Stalking is directed at a specific person that would cause reasonable fear. Unlike other crimes that involve a single incident, stalking is a pattern of behaviors. This crime is made up of several escalated acts intended to cause the victim to be on edge. Since stalking can happen to anyone, including you, it is significant to educate yourself, your family and your friends on the warning signs and how you can prevent and protect yourself from a stalker.


The crime of stalking is an unwanted pursuit of another person and is not a one-time event. Stalking is a pattern of behaviors meant to cause harm, distress and fear. This is dangerous for the victim and can become lethal. Stalkers use a variety of actions to frighten, harass and control their victim:

  • Following a person;
  • Sending unwanted gifts;
  • Monitors your phone calls, computer use;
  • Uses technology like hidden camera or GPS to track your location;
  • Shows up wherever you are;
  • Threatens to hurt you, your family, friends or pets;
  • Uses other people to try to communicate with you like children, family or friends;
  • Persistently calling, texting or emailing; or
  • Vandalizing their personal property

Stalking is usually associated with celebrities and the paparazzi, but the vast majority of cases involve domestic partners, estranged spouses, or romantic interests. Stalking charges are often similar to domestic violence charges where one party has intimidated or threaten violence against the other party.

Stalking can happen to anyone regardless of gender, race, sexual orientation, socioeconomic class, geographic location, or personal associations. However, statistics show how particular ethnicities have a higher rate of being stalked than others, especially in women. The graph below represents those numbers. 

Intimate Partner Stalking

Stalking by an intimate partner is the most dangerous type of stalking. Intimate partner stalkers have an advantage over their victims because they know personal information about the victim. These stalkers also tend to be more interfering and threatening than non-intimate partner stalkers. Alarmingly, a strong link exists between stalking and women who were murdered by their current or former intimate partner.

Using technology to stalk

As technology and digital platforms grow, so does the chance for someone to stalk another person making them feel violated.

One way perpetrators stalk victims is through the use of technology. Cyber-stalking is a type of interaction using cell phones, apps, and social media to monitor your movements. Consider disabling location services and GPS on your phone and computer.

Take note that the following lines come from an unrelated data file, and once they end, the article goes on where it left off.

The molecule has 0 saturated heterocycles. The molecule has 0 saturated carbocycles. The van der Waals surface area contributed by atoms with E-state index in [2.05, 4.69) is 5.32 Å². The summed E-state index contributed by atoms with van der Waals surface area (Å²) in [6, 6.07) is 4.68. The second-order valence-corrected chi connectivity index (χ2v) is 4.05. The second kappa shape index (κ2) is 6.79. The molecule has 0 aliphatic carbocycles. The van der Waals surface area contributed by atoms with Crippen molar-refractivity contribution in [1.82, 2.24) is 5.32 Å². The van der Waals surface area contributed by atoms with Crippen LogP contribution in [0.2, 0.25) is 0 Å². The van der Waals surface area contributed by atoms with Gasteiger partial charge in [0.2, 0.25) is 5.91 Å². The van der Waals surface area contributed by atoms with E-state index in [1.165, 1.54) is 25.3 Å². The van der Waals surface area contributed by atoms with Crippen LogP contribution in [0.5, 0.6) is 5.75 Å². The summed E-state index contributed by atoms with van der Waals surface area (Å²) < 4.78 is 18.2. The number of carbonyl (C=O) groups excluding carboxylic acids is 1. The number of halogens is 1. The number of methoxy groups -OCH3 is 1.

Some uses of technology to stalk:

  • Sending unwanted communication through the internet such as spamming someone’s email inbox or social media platform;
  • Posting threatening or personal information about someone on the internet;
  • Installing video cameras that give the stalker access to someone’s personal life;
  • Using GPS or other software tracking systems to monitor someone without their knowledge or consent; or
  • Using someone’s computer or spyware to track computer activity

What you can do

  • Call 911 for immediate assistance: call for help if you feel like you are in danger;
  • Alert others: tell trusted friends or family about your encounters;
  • Connect with an advocate: talk to a professional who can connect you with local services;
  • Document every incident: make a log of all encounters with the stalker including place, time, messages, hag-up calls, and public sightings;
  • End all contact: Try to ignore calls and messages. Any contact may encourage the stalker to continue contacting you;
  • Take threats seriously: a threat against you is a sign of danger. The stalker might try to manipulate you into staying in contact or a dangerous situation;
  • Create a safety plan: developing a personalized plan can keep you and your family safe; and
  • Prepare your children: Teach your children what to do if there is an emergency such as how to contact the police or a neighbor.

The Presidential Message on National Stalking Awareness Month can be accessed here.

If you or a loved one are a victim of stalking and need assistance, you can visit the Texas Crime Victim Legal Assistance Network.

Lone Star Legal Aid is a 501(c)(3) nonprofit law firm focused on advocacy on behalf of low-income and underserved populations. Lone Star Legal Aid serves the millions of people at 125% of federal poverty guidelines that reside in 72 counties in the eastern and Gulf Coast regions of Texas, and 4 counties of southwest Arkansas. Lone Star Legal Aid focuses its resources on maintaining, enhancing, and protecting income and economic stability; preserving housing; improving outcomes for children; establishing and sustaining family safety and stability, health and well‐being; and assisting populations with special vulnerabilities, like those who have disabilities, or who are elderly, homeless, or have limited English language skills. To learn more about Lone Star Legal Aid, visit our website at www.lonestarlegal.org.

Media contact: Clarissa Ayala, cayala@lonestarlegal.org.